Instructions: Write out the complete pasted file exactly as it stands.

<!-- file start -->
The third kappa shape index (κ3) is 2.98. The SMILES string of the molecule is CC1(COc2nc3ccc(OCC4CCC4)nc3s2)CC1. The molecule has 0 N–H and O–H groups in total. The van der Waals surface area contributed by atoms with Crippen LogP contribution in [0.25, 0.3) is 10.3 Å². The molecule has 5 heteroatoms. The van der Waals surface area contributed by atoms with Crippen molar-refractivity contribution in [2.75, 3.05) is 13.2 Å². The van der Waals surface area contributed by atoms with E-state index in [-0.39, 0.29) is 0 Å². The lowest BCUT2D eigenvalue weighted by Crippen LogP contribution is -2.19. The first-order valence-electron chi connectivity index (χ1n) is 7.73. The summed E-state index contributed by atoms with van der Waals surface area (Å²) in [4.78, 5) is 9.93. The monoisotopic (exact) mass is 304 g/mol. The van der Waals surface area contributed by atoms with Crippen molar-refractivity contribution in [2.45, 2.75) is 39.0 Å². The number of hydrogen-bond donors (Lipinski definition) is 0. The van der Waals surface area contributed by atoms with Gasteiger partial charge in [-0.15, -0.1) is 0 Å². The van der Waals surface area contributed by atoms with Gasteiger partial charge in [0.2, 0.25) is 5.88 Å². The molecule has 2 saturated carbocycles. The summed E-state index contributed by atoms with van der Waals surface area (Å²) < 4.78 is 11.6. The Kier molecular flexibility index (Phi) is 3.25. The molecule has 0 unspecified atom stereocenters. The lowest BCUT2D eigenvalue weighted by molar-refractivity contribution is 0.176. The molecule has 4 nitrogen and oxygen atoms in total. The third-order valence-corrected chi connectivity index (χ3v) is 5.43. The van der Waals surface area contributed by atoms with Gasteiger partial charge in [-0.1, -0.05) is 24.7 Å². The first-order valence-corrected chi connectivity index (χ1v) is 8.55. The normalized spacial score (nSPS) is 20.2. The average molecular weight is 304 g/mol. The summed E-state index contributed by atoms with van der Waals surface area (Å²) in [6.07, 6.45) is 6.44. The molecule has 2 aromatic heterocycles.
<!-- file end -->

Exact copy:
The third kappa shape index (κ3) is 2.98. The SMILES string of the molecule is CC1(COc2nc3ccc(OCC4CCC4)nc3s2)CC1. The molecule has 0 N–H and O–H groups in total. The van der Waals surface area contributed by atoms with Crippen LogP contribution in [0.25, 0.3) is 10.3 Å². The molecule has 5 heteroatoms. The van der Waals surface area contributed by atoms with Crippen molar-refractivity contribution in [2.75, 3.05) is 13.2 Å². The van der Waals surface area contributed by atoms with E-state index in [-0.39, 0.29) is 0 Å². The lowest BCUT2D eigenvalue weighted by Crippen LogP contribution is -2.19. The first-order valence-electron chi connectivity index (χ1n) is 7.73. The summed E-state index contributed by atoms with van der Waals surface area (Å²) in [4.78, 5) is 9.93. The monoisotopic (exact) mass is 304 g/mol. The van der Waals surface area contributed by atoms with Crippen molar-refractivity contribution in [2.45, 2.75) is 39.0 Å². The number of hydrogen-bond donors (Lipinski definition) is 0. The van der Waals surface area contributed by atoms with Gasteiger partial charge in [-0.15, -0.1) is 0 Å². The van der Waals surface area contributed by atoms with Gasteiger partial charge in [0.2, 0.25) is 5.88 Å². The molecule has 2 saturated carbocycles. The summed E-state index contributed by atoms with van der Waals surface area (Å²) < 4.78 is 11.6. The Kier molecular flexibility index (Phi) is 3.25. The molecule has 0 unspecified atom stereocenters. The lowest BCUT2D eigenvalue weighted by molar-refractivity contribution is 0.176. The molecule has 4 nitrogen and oxygen atoms in total. The third-order valence-corrected chi connectivity index (χ3v) is 5.43. The van der Waals surface area contributed by atoms with Gasteiger partial charge in [-0.1, -0.05) is 24.7 Å². The first-order valence-corrected chi connectivity index (χ1v) is 8.55. The normalized spacial score (nSPS) is 20.2. The average molecular weight is 304 g/mol. The summed E-state index contributed by atoms with van der Waals surface area (Å²) in [6.07, 6.45) is 6.44. The molecule has 2 aromatic heterocycles.